Project-Based Learning Using Information Technology

Project-Based Learning Using Information Technology

Project-Based Learning Using Information Technology

Project-Based Learning Using Information Technology


Combine project-based learning and instructional technology to develop higher-order thinking skills in your students!


Knowledge is of two kinds. We know a subject ourselves, or we know where we can find information upon it.

Samuel Johnson (1709–1784)

This chapter contains an overview of PBL in an IT environment. It also discusses the teaching concept of [sage on the stage] versus ]guide on the side.] PBL and IT-assisted PBL represent a considerably different approach to teaching than the more commonly used [stand and deliver.]

What Is PBL?

The historical newspaper example from Chapter 1 illustrates a number of the features common to many IT-assisted PBL lessons. However, it is important to understand that there is no universally agreed upon definition of what constitutes PBL. Almost all teachers use some PBL, and the projects they use vary widely in form and content.

This book focuses specifically on PBL that is designed to be carried out in an IT environment. Sometimes the focus of the lesson will be mostly on IT. Very often, however, one of the lesser goals will be an increase in IT knowledge and skills among students participating in the lesson.

Project-based learning is sometimes called problem-based learning, and vice versa. In problem-based learning, the focus is on a specific problem to be addressed. For example, the problem might be to clean up a polluted stream running through one's city, or to save an endangered species of plant or animal. Problem-based learning is common in business education and medical education. The References and Resources section of this book contains information on both project-based learning and problem-based learning.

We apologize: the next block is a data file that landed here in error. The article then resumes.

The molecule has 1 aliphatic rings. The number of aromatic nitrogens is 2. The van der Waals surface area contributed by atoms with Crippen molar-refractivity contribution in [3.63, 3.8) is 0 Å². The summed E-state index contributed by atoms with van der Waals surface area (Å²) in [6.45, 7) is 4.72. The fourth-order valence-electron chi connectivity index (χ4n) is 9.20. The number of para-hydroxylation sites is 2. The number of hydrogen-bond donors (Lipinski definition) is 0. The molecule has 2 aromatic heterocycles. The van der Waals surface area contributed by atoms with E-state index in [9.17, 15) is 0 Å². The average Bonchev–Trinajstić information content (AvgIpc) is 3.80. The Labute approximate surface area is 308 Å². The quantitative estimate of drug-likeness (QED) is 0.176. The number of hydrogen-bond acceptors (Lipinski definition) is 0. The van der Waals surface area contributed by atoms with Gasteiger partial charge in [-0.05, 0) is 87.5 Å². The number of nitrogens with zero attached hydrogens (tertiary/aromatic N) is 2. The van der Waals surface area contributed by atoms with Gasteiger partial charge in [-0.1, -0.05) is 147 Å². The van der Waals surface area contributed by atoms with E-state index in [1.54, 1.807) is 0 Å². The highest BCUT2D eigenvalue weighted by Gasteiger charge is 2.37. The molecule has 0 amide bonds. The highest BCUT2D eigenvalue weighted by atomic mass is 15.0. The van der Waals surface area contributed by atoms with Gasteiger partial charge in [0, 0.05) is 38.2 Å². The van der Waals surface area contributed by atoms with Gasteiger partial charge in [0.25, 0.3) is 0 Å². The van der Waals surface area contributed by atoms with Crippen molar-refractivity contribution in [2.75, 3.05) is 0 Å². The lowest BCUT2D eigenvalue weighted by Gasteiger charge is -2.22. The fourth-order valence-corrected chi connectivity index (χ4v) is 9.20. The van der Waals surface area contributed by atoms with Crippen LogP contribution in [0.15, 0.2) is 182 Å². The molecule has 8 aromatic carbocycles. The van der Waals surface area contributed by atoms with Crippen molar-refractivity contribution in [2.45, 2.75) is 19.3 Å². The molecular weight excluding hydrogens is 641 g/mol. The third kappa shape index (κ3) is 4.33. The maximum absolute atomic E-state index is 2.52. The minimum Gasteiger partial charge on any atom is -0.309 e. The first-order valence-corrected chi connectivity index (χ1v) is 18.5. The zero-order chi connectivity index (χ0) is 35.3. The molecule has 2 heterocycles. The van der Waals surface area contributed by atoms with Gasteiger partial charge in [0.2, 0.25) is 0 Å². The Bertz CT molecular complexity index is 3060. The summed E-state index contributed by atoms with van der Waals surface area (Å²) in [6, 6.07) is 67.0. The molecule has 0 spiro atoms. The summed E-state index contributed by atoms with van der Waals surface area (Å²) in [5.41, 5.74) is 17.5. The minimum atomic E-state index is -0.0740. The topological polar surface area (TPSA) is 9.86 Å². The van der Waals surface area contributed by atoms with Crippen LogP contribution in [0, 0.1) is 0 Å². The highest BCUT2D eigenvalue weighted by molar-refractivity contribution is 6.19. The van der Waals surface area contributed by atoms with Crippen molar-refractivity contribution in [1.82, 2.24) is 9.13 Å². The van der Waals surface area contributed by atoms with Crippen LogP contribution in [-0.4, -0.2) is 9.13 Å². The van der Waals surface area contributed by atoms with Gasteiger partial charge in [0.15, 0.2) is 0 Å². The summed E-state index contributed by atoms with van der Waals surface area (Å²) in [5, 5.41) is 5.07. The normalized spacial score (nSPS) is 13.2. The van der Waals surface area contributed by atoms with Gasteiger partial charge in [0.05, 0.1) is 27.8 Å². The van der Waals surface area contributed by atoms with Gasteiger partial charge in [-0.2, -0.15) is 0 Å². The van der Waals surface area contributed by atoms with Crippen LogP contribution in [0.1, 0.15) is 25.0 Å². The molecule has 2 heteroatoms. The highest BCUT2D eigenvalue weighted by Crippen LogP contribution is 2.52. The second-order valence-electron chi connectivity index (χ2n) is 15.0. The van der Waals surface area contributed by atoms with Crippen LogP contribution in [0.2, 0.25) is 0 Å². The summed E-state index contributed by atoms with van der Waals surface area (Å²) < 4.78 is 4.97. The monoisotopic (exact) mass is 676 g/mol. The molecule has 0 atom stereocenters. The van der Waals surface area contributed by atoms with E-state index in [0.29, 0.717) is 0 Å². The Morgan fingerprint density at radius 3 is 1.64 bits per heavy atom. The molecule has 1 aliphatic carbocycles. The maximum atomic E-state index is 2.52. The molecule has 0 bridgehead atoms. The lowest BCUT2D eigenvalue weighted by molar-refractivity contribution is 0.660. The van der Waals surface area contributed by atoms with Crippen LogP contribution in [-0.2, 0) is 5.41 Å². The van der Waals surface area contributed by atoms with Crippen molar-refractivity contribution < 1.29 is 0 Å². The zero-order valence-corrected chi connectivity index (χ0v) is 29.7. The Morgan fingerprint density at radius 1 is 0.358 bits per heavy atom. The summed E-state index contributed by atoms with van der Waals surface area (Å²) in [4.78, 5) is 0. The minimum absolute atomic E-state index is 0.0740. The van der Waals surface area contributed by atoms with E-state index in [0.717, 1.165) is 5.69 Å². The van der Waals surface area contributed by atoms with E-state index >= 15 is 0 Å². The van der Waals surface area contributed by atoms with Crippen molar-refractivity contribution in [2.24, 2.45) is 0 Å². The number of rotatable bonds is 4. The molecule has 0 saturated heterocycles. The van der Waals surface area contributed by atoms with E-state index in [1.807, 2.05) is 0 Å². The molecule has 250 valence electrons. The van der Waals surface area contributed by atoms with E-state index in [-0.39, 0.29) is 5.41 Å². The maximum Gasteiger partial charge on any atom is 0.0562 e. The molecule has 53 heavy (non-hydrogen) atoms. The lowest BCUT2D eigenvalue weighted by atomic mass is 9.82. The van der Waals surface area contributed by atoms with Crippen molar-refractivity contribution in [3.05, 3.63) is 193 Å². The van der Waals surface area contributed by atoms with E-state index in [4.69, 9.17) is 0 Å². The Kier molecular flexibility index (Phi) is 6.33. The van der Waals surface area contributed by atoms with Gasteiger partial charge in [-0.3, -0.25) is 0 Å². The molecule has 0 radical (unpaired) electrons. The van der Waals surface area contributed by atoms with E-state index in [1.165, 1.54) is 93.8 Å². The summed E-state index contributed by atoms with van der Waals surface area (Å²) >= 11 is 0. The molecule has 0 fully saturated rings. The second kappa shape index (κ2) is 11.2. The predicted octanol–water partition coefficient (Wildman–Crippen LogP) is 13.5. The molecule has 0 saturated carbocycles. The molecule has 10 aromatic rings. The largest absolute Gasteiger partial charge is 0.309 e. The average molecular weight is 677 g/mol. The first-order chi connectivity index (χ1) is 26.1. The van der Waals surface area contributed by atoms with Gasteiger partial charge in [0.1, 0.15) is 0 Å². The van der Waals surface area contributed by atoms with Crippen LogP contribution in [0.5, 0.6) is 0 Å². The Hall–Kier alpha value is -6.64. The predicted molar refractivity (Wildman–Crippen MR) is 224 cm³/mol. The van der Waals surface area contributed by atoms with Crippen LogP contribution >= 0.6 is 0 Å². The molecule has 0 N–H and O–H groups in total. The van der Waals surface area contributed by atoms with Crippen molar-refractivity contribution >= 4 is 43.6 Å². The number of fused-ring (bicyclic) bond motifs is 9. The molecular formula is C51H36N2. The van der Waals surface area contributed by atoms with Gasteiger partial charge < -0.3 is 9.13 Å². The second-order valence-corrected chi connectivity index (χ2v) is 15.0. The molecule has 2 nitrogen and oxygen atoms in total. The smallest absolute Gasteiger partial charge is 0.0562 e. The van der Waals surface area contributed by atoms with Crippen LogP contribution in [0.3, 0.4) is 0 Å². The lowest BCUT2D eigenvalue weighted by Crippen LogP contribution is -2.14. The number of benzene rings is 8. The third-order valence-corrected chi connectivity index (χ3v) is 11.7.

Project-based learning constitutes a broader category of instruction than problem-based learning. While a project may address a specific problem, it can also focus on areas that are not problems. A key characteristic of project-based learning is that the project does not focus on learning about something. It focuses on doing something. It is action oriented. In the historical newspaper example, students are doing research, doing writing, doing peer feedback, doing the design of a historically authentic newspaper, doing desktop publication, and doing a presentation to the whole class.

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